Blackpoll warbler-Amazing non-stop flights across continents


A picture of a blackpoll warbler.

The little blackpoll warbler weighs only 20 grams, less than three fourths of an ounce, and is but five inches (13 cm) long.

Nevertheless, its migratory feats are colossal.


Blackpoll warbler migration



When fall approaches, it leaves its summer home in Alaska and flies southeast across the North American continent to the Atlantic coast, eating voraciously along the way, because the warbler’s journey has just begun.

Along the coast of New England, the blackpoll warbler waits and watches the weather.

It somehow knows exactly what weather it wants—a strong cold front that will pass southeast over the coast and out into the Atlantic.

When the cold front arrives, the little warbler sets off, helped by the favorable winds as it flies southeast—out to sea.

The cold front also means that there will probably not be any tropical storms to contend with en route—a wise choice of weather!

Flying southeast puts the tiny bird on course for Africa, hopelessly distant and not its destination. But the blackpoll warbler doesn’t change direction.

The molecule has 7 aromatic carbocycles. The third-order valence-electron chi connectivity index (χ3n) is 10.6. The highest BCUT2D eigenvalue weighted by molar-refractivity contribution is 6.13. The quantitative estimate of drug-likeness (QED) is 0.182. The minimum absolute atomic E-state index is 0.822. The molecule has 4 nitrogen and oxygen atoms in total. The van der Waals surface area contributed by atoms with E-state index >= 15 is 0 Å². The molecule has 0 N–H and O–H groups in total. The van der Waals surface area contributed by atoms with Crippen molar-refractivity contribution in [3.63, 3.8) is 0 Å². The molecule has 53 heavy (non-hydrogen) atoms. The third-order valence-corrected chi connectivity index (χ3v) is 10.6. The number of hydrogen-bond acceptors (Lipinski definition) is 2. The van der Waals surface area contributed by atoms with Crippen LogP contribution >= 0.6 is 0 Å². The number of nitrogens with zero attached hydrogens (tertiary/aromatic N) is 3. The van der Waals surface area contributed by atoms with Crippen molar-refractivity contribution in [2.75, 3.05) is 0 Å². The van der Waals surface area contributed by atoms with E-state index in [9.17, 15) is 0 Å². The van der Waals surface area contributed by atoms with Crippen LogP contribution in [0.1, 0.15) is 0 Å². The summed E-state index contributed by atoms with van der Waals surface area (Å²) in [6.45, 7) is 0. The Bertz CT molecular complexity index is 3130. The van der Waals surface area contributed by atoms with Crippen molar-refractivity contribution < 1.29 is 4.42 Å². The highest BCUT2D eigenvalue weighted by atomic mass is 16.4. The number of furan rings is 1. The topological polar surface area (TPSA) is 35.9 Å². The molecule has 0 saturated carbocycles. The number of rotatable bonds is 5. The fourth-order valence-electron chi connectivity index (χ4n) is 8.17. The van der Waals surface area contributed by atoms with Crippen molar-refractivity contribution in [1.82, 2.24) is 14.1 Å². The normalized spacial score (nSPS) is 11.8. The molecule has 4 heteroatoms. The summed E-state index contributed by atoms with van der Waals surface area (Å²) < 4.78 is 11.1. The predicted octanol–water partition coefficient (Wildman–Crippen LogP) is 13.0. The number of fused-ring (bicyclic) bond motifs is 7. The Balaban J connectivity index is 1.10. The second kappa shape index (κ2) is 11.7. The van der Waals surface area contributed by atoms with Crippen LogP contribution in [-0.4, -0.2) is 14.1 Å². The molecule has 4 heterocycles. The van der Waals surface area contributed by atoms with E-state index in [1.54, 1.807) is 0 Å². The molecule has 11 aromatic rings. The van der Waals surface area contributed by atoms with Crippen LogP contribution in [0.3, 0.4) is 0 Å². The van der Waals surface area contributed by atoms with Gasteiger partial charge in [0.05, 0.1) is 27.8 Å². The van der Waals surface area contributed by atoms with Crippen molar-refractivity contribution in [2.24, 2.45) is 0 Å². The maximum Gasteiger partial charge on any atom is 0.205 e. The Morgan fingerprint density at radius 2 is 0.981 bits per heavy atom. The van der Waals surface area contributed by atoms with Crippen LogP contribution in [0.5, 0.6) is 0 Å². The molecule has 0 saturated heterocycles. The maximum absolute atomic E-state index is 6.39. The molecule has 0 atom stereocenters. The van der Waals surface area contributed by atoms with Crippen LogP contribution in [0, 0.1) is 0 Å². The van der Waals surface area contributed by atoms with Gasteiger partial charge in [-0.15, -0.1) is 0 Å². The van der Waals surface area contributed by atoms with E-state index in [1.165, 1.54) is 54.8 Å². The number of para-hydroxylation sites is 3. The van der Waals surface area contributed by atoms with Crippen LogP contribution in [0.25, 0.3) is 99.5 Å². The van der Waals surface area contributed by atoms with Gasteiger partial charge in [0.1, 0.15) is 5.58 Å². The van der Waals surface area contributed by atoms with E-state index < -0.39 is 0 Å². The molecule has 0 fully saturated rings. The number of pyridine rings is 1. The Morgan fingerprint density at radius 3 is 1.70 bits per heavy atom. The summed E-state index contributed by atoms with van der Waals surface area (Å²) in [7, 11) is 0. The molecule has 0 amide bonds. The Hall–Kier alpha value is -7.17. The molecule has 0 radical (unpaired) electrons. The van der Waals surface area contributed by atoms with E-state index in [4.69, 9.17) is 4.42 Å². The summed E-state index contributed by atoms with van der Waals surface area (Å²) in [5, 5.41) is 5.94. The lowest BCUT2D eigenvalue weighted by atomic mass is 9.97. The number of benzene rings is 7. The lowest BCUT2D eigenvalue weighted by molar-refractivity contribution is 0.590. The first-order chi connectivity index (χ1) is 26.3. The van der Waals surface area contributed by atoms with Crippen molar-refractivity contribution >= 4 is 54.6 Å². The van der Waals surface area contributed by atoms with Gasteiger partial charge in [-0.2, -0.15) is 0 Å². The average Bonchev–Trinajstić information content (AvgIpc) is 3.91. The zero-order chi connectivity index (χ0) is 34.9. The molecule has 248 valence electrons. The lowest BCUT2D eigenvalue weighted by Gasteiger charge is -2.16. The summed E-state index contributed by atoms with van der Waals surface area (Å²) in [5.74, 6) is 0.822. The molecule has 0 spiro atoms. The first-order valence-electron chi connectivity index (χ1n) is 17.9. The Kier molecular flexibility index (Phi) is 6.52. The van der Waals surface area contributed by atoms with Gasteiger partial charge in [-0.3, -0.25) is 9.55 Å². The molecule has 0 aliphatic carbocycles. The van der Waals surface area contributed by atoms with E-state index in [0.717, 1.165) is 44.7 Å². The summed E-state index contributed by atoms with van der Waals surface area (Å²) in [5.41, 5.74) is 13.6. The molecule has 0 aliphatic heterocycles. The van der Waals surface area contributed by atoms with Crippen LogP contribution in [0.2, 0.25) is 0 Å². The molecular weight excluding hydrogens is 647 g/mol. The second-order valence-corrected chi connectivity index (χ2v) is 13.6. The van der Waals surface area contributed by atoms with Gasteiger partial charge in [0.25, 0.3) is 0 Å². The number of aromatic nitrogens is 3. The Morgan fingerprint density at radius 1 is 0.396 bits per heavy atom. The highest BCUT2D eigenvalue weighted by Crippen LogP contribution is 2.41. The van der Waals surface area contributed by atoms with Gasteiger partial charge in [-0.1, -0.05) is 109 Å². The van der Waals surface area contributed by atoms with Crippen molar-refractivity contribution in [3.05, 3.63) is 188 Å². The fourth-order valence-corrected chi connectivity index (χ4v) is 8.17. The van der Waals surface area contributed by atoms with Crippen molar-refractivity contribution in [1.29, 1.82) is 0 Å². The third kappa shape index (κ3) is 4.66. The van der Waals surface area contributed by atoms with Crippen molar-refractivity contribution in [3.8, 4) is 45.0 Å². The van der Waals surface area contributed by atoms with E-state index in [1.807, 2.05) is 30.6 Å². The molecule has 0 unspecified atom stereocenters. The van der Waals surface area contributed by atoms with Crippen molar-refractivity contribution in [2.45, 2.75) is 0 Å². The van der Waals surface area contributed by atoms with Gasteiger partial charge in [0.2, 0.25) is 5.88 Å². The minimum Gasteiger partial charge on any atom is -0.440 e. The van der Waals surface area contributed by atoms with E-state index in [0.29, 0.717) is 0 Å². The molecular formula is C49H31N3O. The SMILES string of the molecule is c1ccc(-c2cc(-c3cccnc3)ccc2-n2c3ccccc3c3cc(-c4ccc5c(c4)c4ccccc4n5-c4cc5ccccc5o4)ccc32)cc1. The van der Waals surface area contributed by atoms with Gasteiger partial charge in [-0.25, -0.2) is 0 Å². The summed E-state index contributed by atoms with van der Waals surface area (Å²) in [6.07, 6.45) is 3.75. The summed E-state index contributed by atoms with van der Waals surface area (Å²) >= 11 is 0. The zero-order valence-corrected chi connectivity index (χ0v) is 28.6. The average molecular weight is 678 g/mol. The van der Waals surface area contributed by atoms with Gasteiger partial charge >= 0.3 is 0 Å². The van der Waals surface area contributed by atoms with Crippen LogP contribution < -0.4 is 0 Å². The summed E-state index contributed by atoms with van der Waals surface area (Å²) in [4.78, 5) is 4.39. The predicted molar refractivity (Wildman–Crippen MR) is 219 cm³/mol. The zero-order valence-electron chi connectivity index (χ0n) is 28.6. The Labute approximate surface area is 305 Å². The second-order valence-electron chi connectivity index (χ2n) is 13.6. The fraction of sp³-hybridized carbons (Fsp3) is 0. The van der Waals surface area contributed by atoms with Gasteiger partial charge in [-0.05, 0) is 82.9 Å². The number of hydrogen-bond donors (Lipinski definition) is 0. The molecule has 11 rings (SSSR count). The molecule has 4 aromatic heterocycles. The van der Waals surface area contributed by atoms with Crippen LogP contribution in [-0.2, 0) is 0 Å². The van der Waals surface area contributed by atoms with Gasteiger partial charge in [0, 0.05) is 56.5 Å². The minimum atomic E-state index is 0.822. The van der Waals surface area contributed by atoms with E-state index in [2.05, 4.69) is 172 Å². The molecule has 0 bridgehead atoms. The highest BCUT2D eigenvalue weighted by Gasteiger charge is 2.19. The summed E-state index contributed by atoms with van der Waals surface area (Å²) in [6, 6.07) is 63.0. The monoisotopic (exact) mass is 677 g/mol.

It flies nonstop past Bermuda, climbing to altitudes of 21,000 feet as it nears Antigua.

It is cold and the oxygen is scarce at that altitude.

Why is the little warbler up there?

Because there it finds the prevailing winds that blow it west to its real destination, South America.

After a nonstop flight of over 2,400 miles in more than three days and nights the warbler arrives on another continent, right on target!

Scientists marvel at the feat performed every year by this little bird. How does it know exactly what weather conditions to look for?

How does it know just when to change altitude to find the winds that will take it to South America?

How does it know to select exactly the proper navigational heading that will allow it to intersect with those winds at the right spot over the ocean?

Scientists cannot fully explain it.

There is, however, a good reason for the blackpoll’s unusual route.

Its sea route to South America is much shorter than an “island hopping” trip would be, and there are few predators to worry about.

The blackpoll warbler can make the nonstop flight, equivalent to a race horse running consecutive two-minute miles for 80 hours, because of its specially designed metabolism.

“If a blackpoll warbler were burning gasoline instead of its reserves of body fat,” notes one scientist, “it could boast of getting 720,000 miles to the gallon!”